I will be speaking at Durham University on 12th December 2017, 17:30 at the Palace Green Library Learning Centre. The talk will be followed by a drinks reception at the Cafe, Palace Green Library.
This event is part of the IMEMS Religious Diversity seminar series for 2017/18.
Abstract: In the first half of the 18th century the Mennonite Hendrik Hulshoff, left Amsterdam to travel round Anabaptist communities in Prussia, including a group who had settled in Przechowka. Following the story of the Przechowka Mennonites, this paper examines the question of the way in which Anabaptist communities across Europe and beyond maintained a sense of community and constructed their identity as groups travelled, moved, or were exiled. Anabaptism has often been relegated as a radical sideline in the early modern era and defined solely by martyrdom and separation, and scant attention has been paid to the experience of Anabaptism across the diaspora of far-flung settlements and networks. This paper re-opens the question of the way in which they negotiated their position in communities and shaped identity through personal and emotional bonds, member lists, histories and memories of their past, and material cultures.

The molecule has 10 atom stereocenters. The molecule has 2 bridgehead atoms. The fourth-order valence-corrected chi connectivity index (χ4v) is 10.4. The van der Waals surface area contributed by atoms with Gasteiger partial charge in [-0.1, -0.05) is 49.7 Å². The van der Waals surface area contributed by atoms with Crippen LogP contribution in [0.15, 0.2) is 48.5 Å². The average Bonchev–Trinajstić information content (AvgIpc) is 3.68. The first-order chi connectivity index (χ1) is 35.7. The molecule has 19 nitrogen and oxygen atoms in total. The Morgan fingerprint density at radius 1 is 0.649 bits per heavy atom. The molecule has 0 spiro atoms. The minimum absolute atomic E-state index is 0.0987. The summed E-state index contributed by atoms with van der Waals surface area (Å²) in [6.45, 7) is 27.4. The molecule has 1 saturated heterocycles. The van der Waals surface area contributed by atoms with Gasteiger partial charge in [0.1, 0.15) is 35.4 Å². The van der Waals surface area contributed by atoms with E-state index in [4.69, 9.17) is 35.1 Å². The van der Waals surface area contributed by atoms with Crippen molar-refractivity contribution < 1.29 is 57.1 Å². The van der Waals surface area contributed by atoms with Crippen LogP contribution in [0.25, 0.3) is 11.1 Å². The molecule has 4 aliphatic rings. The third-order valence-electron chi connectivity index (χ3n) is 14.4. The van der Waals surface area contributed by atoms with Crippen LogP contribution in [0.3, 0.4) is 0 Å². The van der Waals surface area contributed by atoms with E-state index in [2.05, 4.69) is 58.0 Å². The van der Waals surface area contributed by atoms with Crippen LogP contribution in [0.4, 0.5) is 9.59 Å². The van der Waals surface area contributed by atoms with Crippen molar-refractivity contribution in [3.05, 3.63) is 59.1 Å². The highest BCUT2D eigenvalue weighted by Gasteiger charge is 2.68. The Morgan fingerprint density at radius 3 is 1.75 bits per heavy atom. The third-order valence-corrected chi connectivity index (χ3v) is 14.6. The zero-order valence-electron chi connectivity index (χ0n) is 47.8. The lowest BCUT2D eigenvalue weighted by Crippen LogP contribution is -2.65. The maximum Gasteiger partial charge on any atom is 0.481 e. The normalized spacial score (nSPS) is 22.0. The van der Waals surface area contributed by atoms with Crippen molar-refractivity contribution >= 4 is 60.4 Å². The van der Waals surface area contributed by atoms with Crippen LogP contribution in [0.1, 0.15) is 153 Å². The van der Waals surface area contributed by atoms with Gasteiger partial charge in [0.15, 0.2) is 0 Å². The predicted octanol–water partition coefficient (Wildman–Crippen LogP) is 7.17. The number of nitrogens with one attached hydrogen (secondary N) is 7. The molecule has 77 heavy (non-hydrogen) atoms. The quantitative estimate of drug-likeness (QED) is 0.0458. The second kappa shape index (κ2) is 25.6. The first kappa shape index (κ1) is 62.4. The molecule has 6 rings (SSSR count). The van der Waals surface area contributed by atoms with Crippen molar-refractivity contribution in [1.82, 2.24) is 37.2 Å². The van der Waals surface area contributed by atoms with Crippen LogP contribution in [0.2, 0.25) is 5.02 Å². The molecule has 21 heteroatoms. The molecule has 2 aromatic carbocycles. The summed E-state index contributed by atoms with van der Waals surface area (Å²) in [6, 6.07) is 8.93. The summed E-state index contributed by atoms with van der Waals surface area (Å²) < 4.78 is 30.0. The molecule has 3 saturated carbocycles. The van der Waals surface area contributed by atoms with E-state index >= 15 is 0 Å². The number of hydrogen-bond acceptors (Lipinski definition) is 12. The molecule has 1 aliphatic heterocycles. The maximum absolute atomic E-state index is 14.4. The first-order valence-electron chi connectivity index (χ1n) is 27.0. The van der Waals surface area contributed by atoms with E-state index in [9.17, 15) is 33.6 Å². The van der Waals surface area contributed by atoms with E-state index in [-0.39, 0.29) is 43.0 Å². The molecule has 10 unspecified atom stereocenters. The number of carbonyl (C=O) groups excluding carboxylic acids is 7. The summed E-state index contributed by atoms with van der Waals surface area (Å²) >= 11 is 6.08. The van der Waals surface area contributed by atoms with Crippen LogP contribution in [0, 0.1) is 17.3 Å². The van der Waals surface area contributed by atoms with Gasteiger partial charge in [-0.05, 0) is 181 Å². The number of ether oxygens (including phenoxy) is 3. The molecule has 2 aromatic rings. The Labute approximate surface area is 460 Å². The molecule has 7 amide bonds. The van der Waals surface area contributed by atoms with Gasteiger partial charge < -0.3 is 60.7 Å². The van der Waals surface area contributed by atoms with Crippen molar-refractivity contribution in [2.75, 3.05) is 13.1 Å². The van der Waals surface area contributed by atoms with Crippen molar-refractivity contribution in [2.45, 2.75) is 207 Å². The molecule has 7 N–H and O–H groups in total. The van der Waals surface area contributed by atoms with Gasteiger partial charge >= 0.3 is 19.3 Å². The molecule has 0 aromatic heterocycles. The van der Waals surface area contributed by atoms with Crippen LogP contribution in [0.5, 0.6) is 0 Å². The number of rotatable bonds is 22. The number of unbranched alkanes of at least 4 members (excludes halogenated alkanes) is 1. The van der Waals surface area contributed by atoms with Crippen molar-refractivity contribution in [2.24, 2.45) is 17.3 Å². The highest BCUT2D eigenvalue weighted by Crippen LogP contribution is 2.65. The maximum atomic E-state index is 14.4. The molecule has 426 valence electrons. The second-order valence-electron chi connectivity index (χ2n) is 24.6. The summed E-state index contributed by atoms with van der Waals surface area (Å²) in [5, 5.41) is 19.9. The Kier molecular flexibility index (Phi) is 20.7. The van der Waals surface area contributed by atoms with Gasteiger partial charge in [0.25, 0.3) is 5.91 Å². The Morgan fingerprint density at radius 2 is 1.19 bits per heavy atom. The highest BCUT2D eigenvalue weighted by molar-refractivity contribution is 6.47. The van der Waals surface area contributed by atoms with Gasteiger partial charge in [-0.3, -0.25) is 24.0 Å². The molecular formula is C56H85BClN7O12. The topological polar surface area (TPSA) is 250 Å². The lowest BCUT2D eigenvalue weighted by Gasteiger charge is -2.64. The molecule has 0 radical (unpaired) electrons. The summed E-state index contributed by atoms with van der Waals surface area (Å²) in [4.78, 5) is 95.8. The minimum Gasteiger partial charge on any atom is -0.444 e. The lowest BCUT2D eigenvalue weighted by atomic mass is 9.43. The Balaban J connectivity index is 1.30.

I will be speaking at this event in October organised by Olenka Horbatsch, Curator of Northern Prints and Drawings at The British Museum, and Giulia Bartrum, Assistant Keeper of German Prints and Drawings, to celebrate the 500 year anniversary of the Reformation.